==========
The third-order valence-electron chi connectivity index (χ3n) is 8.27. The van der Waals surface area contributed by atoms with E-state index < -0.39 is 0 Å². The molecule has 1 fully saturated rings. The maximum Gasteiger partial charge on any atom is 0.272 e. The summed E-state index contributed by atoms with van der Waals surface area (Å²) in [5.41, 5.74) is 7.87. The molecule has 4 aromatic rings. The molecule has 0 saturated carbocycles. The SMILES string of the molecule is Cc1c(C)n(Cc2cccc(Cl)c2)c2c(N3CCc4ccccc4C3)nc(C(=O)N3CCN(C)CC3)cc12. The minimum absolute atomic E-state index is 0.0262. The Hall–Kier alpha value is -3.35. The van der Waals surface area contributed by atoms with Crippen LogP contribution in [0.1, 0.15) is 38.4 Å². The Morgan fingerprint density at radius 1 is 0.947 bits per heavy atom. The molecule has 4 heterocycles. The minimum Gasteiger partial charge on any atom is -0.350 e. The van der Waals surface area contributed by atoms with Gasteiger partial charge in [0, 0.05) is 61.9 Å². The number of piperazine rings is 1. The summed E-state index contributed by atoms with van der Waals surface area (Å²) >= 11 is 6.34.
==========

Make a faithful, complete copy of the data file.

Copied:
The third-order valence-electron chi connectivity index (χ3n) is 8.27. The van der Waals surface area contributed by atoms with E-state index < -0.39 is 0 Å². The molecule has 1 fully saturated rings. The maximum Gasteiger partial charge on any atom is 0.272 e. The summed E-state index contributed by atoms with van der Waals surface area (Å²) in [5.41, 5.74) is 7.87. The molecule has 4 aromatic rings. The molecule has 0 saturated carbocycles. The SMILES string of the molecule is Cc1c(C)n(Cc2cccc(Cl)c2)c2c(N3CCc4ccccc4C3)nc(C(=O)N3CCN(C)CC3)cc12. The minimum absolute atomic E-state index is 0.0262. The Hall–Kier alpha value is -3.35. The van der Waals surface area contributed by atoms with Crippen LogP contribution in [0.1, 0.15) is 38.4 Å². The Morgan fingerprint density at radius 1 is 0.947 bits per heavy atom. The molecule has 4 heterocycles. The minimum Gasteiger partial charge on any atom is -0.350 e. The van der Waals surface area contributed by atoms with Gasteiger partial charge in [0, 0.05) is 61.9 Å². The number of piperazine rings is 1. The summed E-state index contributed by atoms with van der Waals surface area (Å²) >= 11 is 6.34.